“I think taking four lanes and turning it into (three) lanes each will create too much traffic downtown,” she said.

“I’m glad we’ll have Wi-Fi,” she said, referring to plans to offer free wireless internet downtown later this year, “so those people stuck in traffic will have something to do.”

Buttigieg, for his part, noted that the developers of the Chase Tower, LaSalle Hotel and former College Football Hall of Fame all cited the proposed improvements to Main and Michigan as a factor in their decision to invest downtown.

“Right now it takes 10 minutes to get from the Michigan Street Bridge to Erskine Commons,” he added. “If that goes up to 11 minutes as consequence of this, I don’t think we’ll have anybody pulling out their laptop and passing the time on Wi-Fi.”

Jones also criticized the placement of bike lanes in the city.

“We need to consider where do the bicyclists belong, on the road or off of the road” she said. “Honestly, I don’t believe they should be on the road at all.”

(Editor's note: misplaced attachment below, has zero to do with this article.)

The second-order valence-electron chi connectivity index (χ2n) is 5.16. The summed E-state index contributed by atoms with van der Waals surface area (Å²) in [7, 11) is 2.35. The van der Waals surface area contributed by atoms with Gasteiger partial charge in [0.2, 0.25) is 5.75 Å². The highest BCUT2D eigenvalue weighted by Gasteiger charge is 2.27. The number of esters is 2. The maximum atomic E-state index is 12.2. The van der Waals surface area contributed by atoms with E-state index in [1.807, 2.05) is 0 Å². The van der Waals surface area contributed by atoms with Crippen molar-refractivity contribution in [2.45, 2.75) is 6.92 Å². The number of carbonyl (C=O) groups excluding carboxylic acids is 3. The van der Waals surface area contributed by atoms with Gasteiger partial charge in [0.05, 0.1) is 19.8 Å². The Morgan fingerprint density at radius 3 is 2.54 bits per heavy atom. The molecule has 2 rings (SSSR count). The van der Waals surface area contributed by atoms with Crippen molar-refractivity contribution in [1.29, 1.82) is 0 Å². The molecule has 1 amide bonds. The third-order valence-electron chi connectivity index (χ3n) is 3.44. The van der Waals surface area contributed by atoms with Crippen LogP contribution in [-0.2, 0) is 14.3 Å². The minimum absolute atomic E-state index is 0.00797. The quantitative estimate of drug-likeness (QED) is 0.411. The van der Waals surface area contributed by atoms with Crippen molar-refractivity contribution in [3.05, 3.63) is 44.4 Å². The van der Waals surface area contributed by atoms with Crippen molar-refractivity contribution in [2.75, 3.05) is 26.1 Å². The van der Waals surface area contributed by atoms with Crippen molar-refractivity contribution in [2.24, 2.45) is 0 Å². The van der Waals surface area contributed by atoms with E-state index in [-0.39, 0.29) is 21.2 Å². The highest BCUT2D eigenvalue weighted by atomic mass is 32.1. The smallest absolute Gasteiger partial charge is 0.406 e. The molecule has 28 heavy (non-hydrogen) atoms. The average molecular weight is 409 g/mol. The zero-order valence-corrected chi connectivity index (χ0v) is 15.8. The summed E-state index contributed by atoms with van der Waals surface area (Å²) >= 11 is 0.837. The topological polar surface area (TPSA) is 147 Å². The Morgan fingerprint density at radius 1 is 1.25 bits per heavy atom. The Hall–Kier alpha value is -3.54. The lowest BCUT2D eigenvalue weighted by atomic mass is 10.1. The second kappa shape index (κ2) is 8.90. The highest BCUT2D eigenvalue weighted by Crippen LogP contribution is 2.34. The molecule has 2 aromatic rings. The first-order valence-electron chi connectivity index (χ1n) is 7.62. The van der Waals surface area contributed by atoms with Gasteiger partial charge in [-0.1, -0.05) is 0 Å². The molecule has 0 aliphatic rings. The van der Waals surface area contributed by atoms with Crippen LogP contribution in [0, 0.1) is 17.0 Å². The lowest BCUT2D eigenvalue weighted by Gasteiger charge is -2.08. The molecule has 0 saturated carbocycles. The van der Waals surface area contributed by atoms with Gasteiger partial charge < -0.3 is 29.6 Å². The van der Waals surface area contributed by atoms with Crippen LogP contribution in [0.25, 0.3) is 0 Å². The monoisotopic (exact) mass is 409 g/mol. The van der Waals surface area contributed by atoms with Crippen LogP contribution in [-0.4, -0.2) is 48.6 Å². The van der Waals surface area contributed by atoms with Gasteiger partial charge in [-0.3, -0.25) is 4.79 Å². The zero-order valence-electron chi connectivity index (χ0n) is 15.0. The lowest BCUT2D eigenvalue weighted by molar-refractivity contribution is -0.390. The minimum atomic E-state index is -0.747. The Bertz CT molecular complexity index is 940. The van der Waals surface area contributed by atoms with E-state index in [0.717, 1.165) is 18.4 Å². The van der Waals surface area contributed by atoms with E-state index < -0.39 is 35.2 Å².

Buttigieg disagreed.

“Most professionals in bike and traffic safety will tell you that it’s safer for a bicycle to be on the road and not on sidewalk,” he said.

The candidates also disagreed on the issue of an expanded city smoking ban, minus existing exceptions for bars, taverns, private clubs and some restaurants.

“I’m open to policies that continue in the direction of making sure we have clean air in bars and restaurants,” Buttigieg said.

A former smoker, Jones, for her part, said it should be up to the owners of such establishments to set smoking policy.

Similarly, only one of the two candidates would commit to serving out all four years of their term if elected.

“Anything less would be disrespectful to the people of South Bend,” Jones said.

Said Buttigieg, a rising star in the state Democratic Party, “I’m completely focused on this job and on being the best mayor I can possibly be for this city, because this is home.”

“Is that a commitment?” Bennion, the moderator, pressed.

“I can’t speak to everything that will happen in the future,” Buttigieg said. “What I will say is I’m completely focused on this job and I’m having the time of my life.”

South Bend Tribune